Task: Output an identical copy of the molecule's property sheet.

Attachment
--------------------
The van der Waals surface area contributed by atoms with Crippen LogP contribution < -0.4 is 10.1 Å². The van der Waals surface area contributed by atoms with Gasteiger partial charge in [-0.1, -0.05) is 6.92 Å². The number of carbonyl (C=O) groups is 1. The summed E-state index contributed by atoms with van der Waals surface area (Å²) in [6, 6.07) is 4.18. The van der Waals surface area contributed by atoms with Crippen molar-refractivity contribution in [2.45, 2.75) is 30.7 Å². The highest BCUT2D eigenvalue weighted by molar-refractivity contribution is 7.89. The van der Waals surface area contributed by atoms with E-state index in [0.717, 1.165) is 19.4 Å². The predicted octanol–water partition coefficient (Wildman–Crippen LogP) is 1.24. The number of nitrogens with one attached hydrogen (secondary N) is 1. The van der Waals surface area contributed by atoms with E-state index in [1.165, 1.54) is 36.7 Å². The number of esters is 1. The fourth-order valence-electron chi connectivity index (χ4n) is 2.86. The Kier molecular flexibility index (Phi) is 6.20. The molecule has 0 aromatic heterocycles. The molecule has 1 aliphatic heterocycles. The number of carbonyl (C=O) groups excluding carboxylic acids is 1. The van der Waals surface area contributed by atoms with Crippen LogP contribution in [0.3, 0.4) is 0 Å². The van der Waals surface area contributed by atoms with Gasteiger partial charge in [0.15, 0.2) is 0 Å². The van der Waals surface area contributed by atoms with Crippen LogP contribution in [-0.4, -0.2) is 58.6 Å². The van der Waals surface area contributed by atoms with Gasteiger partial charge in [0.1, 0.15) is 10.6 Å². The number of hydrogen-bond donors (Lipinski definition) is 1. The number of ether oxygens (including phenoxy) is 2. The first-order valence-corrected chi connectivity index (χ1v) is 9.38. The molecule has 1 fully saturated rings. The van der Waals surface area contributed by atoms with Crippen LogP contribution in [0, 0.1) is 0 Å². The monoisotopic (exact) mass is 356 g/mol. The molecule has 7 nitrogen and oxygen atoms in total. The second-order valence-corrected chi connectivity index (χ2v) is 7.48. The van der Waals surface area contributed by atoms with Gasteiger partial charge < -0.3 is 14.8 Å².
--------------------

The van der Waals surface area contributed by atoms with Crippen LogP contribution < -0.4 is 10.1 Å². The van der Waals surface area contributed by atoms with Gasteiger partial charge in [-0.1, -0.05) is 6.92 Å². The number of carbonyl (C=O) groups is 1. The summed E-state index contributed by atoms with van der Waals surface area (Å²) in [6, 6.07) is 4.18. The van der Waals surface area contributed by atoms with Crippen molar-refractivity contribution in [2.45, 2.75) is 30.7 Å². The highest BCUT2D eigenvalue weighted by molar-refractivity contribution is 7.89. The van der Waals surface area contributed by atoms with E-state index in [0.717, 1.165) is 19.4 Å². The predicted octanol–water partition coefficient (Wildman–Crippen LogP) is 1.24. The number of nitrogens with one attached hydrogen (secondary N) is 1. The van der Waals surface area contributed by atoms with E-state index in [1.165, 1.54) is 36.7 Å². The number of esters is 1. The fourth-order valence-electron chi connectivity index (χ4n) is 2.86. The Kier molecular flexibility index (Phi) is 6.20. The molecule has 0 aromatic heterocycles. The molecule has 1 aliphatic heterocycles. The number of carbonyl (C=O) groups excluding carboxylic acids is 1. The van der Waals surface area contributed by atoms with Crippen LogP contribution in [0.3, 0.4) is 0 Å². The van der Waals surface area contributed by atoms with Gasteiger partial charge in [0.15, 0.2) is 0 Å². The van der Waals surface area contributed by atoms with Crippen LogP contribution in [-0.4, -0.2) is 58.6 Å². The van der Waals surface area contributed by atoms with Gasteiger partial charge in [0.1, 0.15) is 10.6 Å². The number of hydrogen-bond donors (Lipinski definition) is 1. The number of ether oxygens (including phenoxy) is 2. The first-order valence-corrected chi connectivity index (χ1v) is 9.38. The molecule has 1 fully saturated rings. The van der Waals surface area contributed by atoms with Crippen LogP contribution in [0, 0.1) is 0 Å². The monoisotopic (exact) mass is 356 g/mol. The molecule has 7 nitrogen and oxygen atoms in total. The second-order valence-corrected chi connectivity index (χ2v) is 7.48. The van der Waals surface area contributed by atoms with Gasteiger partial charge < -0.3 is 14.8 Å².